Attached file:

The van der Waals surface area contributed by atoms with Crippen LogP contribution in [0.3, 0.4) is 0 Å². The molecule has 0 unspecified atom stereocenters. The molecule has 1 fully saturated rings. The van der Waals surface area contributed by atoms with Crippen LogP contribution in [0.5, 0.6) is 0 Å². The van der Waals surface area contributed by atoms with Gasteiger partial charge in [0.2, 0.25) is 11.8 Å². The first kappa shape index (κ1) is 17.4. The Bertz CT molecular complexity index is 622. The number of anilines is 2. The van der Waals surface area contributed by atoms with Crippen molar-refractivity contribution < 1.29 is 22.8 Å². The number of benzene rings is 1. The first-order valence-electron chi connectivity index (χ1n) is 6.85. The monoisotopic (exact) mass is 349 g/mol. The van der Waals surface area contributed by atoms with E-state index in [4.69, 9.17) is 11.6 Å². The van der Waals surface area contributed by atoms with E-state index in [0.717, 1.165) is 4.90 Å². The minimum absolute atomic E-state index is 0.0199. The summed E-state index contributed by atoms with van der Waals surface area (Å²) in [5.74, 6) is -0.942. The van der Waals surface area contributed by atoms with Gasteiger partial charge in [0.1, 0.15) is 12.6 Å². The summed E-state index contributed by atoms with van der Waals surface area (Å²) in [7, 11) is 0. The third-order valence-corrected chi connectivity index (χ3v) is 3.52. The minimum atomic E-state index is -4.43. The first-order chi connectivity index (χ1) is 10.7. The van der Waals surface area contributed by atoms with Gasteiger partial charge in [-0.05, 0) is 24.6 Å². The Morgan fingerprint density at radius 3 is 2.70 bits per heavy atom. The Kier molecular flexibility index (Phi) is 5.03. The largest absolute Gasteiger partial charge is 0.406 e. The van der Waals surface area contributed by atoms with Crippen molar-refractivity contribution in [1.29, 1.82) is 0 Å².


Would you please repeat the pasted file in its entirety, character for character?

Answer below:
The van der Waals surface area contributed by atoms with Crippen LogP contribution in [0.3, 0.4) is 0 Å². The molecule has 0 unspecified atom stereocenters. The molecule has 1 fully saturated rings. The van der Waals surface area contributed by atoms with Crippen LogP contribution in [0.5, 0.6) is 0 Å². The van der Waals surface area contributed by atoms with Gasteiger partial charge in [0.2, 0.25) is 11.8 Å². The first kappa shape index (κ1) is 17.4. The Bertz CT molecular complexity index is 622. The number of anilines is 2. The van der Waals surface area contributed by atoms with Crippen molar-refractivity contribution < 1.29 is 22.8 Å². The number of benzene rings is 1. The first-order valence-electron chi connectivity index (χ1n) is 6.85. The monoisotopic (exact) mass is 349 g/mol. The van der Waals surface area contributed by atoms with E-state index in [4.69, 9.17) is 11.6 Å². The van der Waals surface area contributed by atoms with E-state index in [0.717, 1.165) is 4.90 Å². The minimum absolute atomic E-state index is 0.0199. The summed E-state index contributed by atoms with van der Waals surface area (Å²) in [5.74, 6) is -0.942. The van der Waals surface area contributed by atoms with Gasteiger partial charge in [0.1, 0.15) is 12.6 Å². The summed E-state index contributed by atoms with van der Waals surface area (Å²) in [7, 11) is 0. The third-order valence-corrected chi connectivity index (χ3v) is 3.52. The minimum atomic E-state index is -4.43. The first-order chi connectivity index (χ1) is 10.7. The van der Waals surface area contributed by atoms with Gasteiger partial charge in [-0.05, 0) is 24.6 Å². The Morgan fingerprint density at radius 3 is 2.70 bits per heavy atom. The Kier molecular flexibility index (Phi) is 5.03. The largest absolute Gasteiger partial charge is 0.406 e. The van der Waals surface area contributed by atoms with Crippen molar-refractivity contribution in [1.29, 1.82) is 0 Å².